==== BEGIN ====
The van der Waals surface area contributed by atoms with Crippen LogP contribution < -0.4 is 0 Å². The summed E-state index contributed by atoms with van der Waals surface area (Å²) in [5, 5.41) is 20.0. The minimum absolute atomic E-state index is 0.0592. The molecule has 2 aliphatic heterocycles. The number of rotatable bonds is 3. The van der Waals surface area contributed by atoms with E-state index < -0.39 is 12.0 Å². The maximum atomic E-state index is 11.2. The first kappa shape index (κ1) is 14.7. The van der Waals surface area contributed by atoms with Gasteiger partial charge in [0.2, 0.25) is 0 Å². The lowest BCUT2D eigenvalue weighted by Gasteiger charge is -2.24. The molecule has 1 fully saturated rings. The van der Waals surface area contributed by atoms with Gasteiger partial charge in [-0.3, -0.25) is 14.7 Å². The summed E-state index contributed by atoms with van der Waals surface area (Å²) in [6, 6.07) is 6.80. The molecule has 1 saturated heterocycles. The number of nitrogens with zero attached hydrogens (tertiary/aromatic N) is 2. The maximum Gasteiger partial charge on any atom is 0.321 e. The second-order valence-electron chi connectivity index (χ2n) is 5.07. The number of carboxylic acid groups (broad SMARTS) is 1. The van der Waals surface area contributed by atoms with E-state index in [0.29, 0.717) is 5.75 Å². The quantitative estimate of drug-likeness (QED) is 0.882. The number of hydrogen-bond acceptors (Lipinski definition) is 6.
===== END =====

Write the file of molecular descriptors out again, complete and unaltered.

The van der Waals surface area contributed by atoms with Crippen LogP contribution < -0.4 is 0 Å². The summed E-state index contributed by atoms with van der Waals surface area (Å²) in [5, 5.41) is 20.0. The minimum absolute atomic E-state index is 0.0592. The molecule has 2 aliphatic heterocycles. The number of rotatable bonds is 3. The van der Waals surface area contributed by atoms with E-state index < -0.39 is 12.0 Å². The maximum atomic E-state index is 11.2. The first kappa shape index (κ1) is 14.7. The van der Waals surface area contributed by atoms with Gasteiger partial charge in [0.2, 0.25) is 0 Å². The lowest BCUT2D eigenvalue weighted by Gasteiger charge is -2.24. The molecule has 1 fully saturated rings. The van der Waals surface area contributed by atoms with Gasteiger partial charge in [-0.3, -0.25) is 14.7 Å². The summed E-state index contributed by atoms with van der Waals surface area (Å²) in [6, 6.07) is 6.80. The molecule has 1 saturated heterocycles. The number of nitrogens with zero attached hydrogens (tertiary/aromatic N) is 2. The maximum Gasteiger partial charge on any atom is 0.321 e. The second-order valence-electron chi connectivity index (χ2n) is 5.07. The number of carboxylic acid groups (broad SMARTS) is 1. The van der Waals surface area contributed by atoms with E-state index in [0.29, 0.717) is 5.75 Å². The quantitative estimate of drug-likeness (QED) is 0.882. The number of hydrogen-bond acceptors (Lipinski definition) is 6.